After a month, I finally love my Playstation VR 2
I spurned my Playstation VR 2. After a few weeks, I love it. What happened?
It was a difficult start. I couldn't get used to the device, regretted the purchase, and was upset. If I were just a consumer and not a journalist writing about virtual reality almost every day, I might have sent the Playstation VR 2 back.
I bought the VR headset along with a PS5, which will never be used for 2D games because I now play almost exclusively in VR. The bill was way over 1,000 Euros and the expectations were high.
For the past two years, I've been playing mostly on my Meta Quest 2, mostly native, sometimes connected to a PC. VR headsets are often compared to clothes. They either fit or they don't. When I put the Playstation VR 2 on, it was like trying on not just different clothes, but an entirely new kind of garment.
The device felt even bulkier and heavier than Meta Quest 2. It pinched my head, my nose, my neck. It gave me headaches. The first Playstation VR sat well on my head and face. How did Sony manage to take a step backwards in comfort?
Off to a rocky start
There were other factors that clouded my enjoyment of the device: Coming from PC VR, I was bothered by the slightly blurrier image and the lower resolution of some VR games I am familiar with from PC VR.
The room scanning did not work properly, so I often had to stand up and look around the room for minutes while the system analyzed and saved my surroundings.
Another time, when I reached for the VR headset, it installed multiple updates: first for the PS5, then for the VR headset, then for each of the two Sense controllers. One of the controllers promptly wouldn't update or turn on until I restarted the system. Fifteen minutes had passed, and I was still not in the game I wanted.
This may all be a series of unfortunate coincidences. But it left a taste that reminded me unpleasantly of issues I had in the past with PC VR. I put the device aside and watched TV instead.
VR headsets are like cars
The VR headset now recognizes my room easily, and I haven't had any problems with updates. And what about comfort? After a lot of trial and error, I found the perfect fit, and putting on and taking off the Playstation VR 2 has become a routine. When needed, I'm in the VR within a minute, comfortable and within the sweet spot.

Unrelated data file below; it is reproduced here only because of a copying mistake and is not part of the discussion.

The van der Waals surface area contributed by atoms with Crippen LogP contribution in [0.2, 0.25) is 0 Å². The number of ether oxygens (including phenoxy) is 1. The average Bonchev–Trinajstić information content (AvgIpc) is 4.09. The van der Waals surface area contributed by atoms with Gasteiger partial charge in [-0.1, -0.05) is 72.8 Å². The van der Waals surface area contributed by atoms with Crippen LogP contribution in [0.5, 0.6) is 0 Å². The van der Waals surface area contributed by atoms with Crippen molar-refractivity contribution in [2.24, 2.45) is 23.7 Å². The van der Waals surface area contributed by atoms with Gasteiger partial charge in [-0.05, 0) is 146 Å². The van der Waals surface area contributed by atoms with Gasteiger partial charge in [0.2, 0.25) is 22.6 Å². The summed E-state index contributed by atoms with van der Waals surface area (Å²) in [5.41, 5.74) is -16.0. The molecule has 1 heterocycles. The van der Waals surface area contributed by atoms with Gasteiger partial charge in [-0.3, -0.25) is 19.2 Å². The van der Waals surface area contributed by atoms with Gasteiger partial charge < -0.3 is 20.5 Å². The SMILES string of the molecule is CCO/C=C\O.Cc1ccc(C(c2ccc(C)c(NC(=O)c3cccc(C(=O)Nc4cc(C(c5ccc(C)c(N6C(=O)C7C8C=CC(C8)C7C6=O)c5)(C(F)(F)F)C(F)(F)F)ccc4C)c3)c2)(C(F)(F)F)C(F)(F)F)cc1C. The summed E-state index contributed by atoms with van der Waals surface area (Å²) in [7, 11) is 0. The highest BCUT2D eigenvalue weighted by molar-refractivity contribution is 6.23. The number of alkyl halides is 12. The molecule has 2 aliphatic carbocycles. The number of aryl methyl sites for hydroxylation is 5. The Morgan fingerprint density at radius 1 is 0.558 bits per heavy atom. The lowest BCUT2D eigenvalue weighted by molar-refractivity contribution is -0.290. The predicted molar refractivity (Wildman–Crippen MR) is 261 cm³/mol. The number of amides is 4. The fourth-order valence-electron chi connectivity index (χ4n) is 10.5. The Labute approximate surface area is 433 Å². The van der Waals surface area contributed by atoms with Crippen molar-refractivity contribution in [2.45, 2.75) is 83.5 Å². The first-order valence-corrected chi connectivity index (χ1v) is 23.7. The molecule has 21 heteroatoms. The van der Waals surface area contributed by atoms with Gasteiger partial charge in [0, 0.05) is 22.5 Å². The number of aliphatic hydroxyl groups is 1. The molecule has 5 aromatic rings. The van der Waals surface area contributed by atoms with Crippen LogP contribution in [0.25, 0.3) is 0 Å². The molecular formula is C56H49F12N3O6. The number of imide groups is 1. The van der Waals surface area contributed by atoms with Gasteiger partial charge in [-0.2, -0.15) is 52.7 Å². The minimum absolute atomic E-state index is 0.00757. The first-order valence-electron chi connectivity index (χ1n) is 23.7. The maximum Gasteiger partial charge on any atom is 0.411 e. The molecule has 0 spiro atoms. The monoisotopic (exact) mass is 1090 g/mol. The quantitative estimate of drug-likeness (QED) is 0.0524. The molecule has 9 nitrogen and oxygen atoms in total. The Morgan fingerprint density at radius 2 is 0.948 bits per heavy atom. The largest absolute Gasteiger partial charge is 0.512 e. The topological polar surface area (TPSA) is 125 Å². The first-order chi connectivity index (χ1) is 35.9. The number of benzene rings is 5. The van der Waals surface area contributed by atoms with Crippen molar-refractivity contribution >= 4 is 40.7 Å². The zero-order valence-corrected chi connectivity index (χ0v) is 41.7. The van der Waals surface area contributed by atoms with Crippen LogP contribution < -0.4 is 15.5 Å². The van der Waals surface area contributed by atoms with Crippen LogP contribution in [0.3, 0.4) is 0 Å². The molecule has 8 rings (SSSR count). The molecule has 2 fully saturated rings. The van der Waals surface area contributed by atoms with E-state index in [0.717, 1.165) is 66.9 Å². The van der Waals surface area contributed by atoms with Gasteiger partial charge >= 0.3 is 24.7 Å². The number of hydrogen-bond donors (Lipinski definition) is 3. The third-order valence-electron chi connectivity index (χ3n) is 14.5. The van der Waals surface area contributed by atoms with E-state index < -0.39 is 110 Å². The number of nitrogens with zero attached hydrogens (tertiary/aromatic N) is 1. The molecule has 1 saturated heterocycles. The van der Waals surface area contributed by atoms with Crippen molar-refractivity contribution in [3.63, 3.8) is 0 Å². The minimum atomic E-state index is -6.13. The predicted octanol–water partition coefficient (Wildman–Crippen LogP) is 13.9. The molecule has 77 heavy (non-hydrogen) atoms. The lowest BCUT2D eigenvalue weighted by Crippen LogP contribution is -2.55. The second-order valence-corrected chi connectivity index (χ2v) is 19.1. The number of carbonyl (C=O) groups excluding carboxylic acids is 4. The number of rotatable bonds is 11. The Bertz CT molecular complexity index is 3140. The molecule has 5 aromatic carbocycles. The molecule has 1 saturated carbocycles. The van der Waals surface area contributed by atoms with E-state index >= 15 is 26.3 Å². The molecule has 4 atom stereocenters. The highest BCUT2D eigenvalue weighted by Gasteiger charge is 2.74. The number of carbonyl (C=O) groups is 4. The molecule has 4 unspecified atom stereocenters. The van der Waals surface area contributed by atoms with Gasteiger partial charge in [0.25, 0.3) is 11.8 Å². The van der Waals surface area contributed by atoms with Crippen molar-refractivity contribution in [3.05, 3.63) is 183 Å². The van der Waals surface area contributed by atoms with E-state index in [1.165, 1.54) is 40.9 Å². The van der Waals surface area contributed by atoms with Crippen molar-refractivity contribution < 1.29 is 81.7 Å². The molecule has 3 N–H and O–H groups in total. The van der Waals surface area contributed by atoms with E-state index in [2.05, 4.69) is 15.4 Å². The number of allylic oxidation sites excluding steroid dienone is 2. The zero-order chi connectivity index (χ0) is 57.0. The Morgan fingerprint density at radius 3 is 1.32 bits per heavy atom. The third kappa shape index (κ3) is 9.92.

This experience always makes me think of Jed Ashforth, one of the designers of the first Playstation VR, who wrote a long article about his reaction to the Playstation VR 2. Ashforth compares VR headsets to cars, an analogy that I don't think could be more apt.
"This is one of those things where reviewers in the mainstream media sometimes can sound understandably naïve in their critiques; you might get lucky straight out of the box, but for most users it can take a few sessions before your adjustments feel right for you, the fit feels natural, and you can jump straight in and start using it without any faff. It’s kind of like getting a new car, where your ‘perfect’ seat settings need dialing in a little more precisely over your early trips, and you keep squirting your screen spray every time you try to flash your lights."
This description accurately captures how I felt about Playstation VR 2 in terms of comfort and user experience.
A happy ending (for now)
Over the past two weeks, three accessories made my experience easier and better: the official Sense controller charging station, lens inserts from the VR optician, and Sony's Pulse 3D wireless headphones. The latter solved the problem of having no hardware volume control and provided an unexpected boost to immersion. Taken together, the accessories were quite expensive, but well worth the investment.
This is reflected in my VR consumption: I have barely touched Meta Quest 2 in the last two to three weeks. If at all, it was only for short, motion-intensive bursts of VR gaming. Once I got used to the OLED display of the PSVR 2 and the graphics provided by the PS5, it was hard to get back to my Quest 2. For deeper immersion, I put up with the cable, which surprisingly does not bother me too much.
Of course, I still have one or two minor issues with the system. The nose pads are a little tight, and occasionally the PS5 asks me to turn on the TV before I dive into virtual reality. But overall, I'm extremely happy with my Playstation VR 2 and look forward to the more than 100 VR games Sony says are in development for the platform.
This experience reminded me of a simple but forgotten fact: that people can have very individual reactions to certain VR headsets, and that sometimes they take some getting used to - but also that patience can pay off big time.
All information about Sony's VR headset can be found in our Playstation VR 2 review. You will also need a Playstation 5.
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